Obviously, the offshore wealth (i.e. assets outside home country) of the capitalist classes of the major Western countries is vastly more (as a share of) than that of the Russian rich. Just think about the holdings of the Western transnational corporations around the world. But Piketty et co. don’t even want to consider the Western transnational capital, going so far as to totally exclude foreign owners as factors of inequality in a given country. In their colonial model foreign owners are a benign class, above criticism. With this kind of logic, Piketty runs into total absurdities. Praising the relative inequality of Eastern European countries, he puts the success down to their colonial economic model, as the Pikettys express it: “the fact the holders of top capital incomes tend to be foreigners rather than domestic residents contributes to lower top income shares in countries like the Czech Republic or Poland or Hungary (as compared to countries like Russia or Germany). I.e. foreign owned countries tend to have less domestic inequality (other things equal).”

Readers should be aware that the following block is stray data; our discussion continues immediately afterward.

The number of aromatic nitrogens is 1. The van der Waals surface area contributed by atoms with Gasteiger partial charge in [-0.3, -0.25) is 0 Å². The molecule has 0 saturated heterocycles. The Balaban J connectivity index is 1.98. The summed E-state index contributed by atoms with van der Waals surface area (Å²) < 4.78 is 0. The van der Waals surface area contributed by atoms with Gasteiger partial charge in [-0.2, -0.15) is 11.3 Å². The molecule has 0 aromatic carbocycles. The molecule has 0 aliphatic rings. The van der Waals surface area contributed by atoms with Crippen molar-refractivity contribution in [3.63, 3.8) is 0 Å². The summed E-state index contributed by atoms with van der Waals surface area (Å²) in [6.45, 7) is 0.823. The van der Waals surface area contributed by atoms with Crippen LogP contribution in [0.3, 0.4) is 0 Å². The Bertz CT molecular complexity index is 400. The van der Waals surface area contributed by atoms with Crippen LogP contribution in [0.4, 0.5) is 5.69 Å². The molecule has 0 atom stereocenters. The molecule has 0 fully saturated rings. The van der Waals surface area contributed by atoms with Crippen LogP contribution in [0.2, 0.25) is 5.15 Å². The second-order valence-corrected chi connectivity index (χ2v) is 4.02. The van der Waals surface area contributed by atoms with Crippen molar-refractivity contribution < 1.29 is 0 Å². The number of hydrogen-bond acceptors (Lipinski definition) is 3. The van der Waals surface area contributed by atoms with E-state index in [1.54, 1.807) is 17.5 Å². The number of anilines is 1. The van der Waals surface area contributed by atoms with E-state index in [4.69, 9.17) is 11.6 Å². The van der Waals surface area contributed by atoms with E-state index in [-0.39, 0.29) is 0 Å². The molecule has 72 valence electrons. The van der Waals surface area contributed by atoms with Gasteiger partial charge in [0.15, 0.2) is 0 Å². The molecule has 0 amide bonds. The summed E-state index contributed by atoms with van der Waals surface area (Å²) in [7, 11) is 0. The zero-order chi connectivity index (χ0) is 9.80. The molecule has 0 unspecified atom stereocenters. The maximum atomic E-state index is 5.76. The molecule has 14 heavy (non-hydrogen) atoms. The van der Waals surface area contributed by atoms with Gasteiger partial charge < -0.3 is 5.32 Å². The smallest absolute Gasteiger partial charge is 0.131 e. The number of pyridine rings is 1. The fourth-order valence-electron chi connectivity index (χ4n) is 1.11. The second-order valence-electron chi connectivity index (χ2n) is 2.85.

So, in Piketty’s perverted logic it is good that foreign capitalists own everything, because that makes the natives more equal between themselves. But in case of Russia it is the other way around, because some nasty rich Russians own property in third countries, it makes Russia’s wealth distribution more inequal.

Why would you call the Russian rich “oligarchs” but those of the West “billionaires”?

Why does the media call the Russian rich “oligarchs” while their peers in the West are just “billionaires”? The reason is obvious, oligarch sounds nastier and therefore it must be reserved for the Russians. That’s what Piketty does, too, calling his report “From Soviets to Oligarchs,” thereby clearly flaunting his biases. This is precisely what drove him, to tarnish the Russian state by alleging it’s a country ruled by a vile oligarchy and Putin’s cronies.